|I'm a big fan of Princess Superstar. Got into Last Of The Great 20th Century Composers last year, and just recently heard her new album, Princess Superstar Is, which on reflection may be better... There's what sounds to me like an audibly deliberate effort to emphasise the aspects of her rhyming style that are similar to Eminem's (especially on 'Bad Babysitter', and I don't think it's a coincidence that it's the single), but she still sounds pretty individual, and you've gotta love her for this:|
"Everyone tells me I'm the female Eminem -
Well all I'm gonna talk about is getting fucked up the ass then
Don't be mad Em I'm just playin'..."
It's aiming a half-sincere, half-mocking "don't be offended, it's just a joke" excuse at Eminem of all people that's the stroke of genius...
I don't think 'bubble gum rap' is entirely accurate - although actually, I think the term sounds like a good thing, can't see what would be bad about that - because she does have some serious lyrical content as well - see 'Too Much Weight'.
She seems to be one of a growing number of artists who aren't 'mainstream' hip-hop, but whose sensibilities defiantly buck the archetypes of backpack/beardy rap - eg, Princess Superstar has a sense of humour, she raps about sex, she raps about partying, she doesn't take herself too seriously, and she's definitely got a kind of pop thing going on... Anyway, I think this is an entirely good thing, and one of the things that interests me about it is that this forces fans and especially music writer fans of 'alternative' hip-hop to either re-think some of the false divisions they rely on, or be more blatant about what those divisions really are. In theory, anyway.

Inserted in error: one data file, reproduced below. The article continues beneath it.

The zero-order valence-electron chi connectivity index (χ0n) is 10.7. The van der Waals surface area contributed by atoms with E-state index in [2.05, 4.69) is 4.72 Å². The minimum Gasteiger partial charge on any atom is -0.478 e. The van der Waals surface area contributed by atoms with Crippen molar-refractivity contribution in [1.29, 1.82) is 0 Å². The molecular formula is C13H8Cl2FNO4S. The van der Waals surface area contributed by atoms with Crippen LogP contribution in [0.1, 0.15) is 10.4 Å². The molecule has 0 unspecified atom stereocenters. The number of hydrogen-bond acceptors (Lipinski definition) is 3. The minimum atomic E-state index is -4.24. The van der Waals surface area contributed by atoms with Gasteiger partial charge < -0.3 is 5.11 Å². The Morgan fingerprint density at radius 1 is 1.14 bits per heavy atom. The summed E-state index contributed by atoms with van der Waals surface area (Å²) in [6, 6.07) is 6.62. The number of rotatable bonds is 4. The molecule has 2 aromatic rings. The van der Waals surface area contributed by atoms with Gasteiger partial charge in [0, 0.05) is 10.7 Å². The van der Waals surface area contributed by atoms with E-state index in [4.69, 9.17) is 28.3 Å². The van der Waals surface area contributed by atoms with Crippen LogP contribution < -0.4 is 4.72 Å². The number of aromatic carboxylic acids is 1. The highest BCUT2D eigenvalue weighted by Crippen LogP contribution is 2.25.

Here's an example of what I mean. I recently read (I think in a review of her new album in Careless Talk Costs Lives, sadly) some guy saying something like [paraphrase] "when Lil' Kim raps about sex she's pandering to male fantasies and demeaning herself, when Princess Superstar does it it's subversive and empowering". Now, if you actually examine the lyrical content of the two artists (for starters, it's not the only issue, but lets' keep this simple), that statement is fairly demonstrably untrue - it was never going to follow that simplistic either/or dichotomy, but they're actually remarkably similar in terms of the way they mix it up (the Princess has said that although she doesn't much like being called "the white Lil' Kim", she is a big fan). So if there isn't actually any difference in what they do, you have to ask, what's the big difference between them that means that indie rock critics take Princess Superstar seriously, but not Lil' Kim? And there's a fairly obvious answer.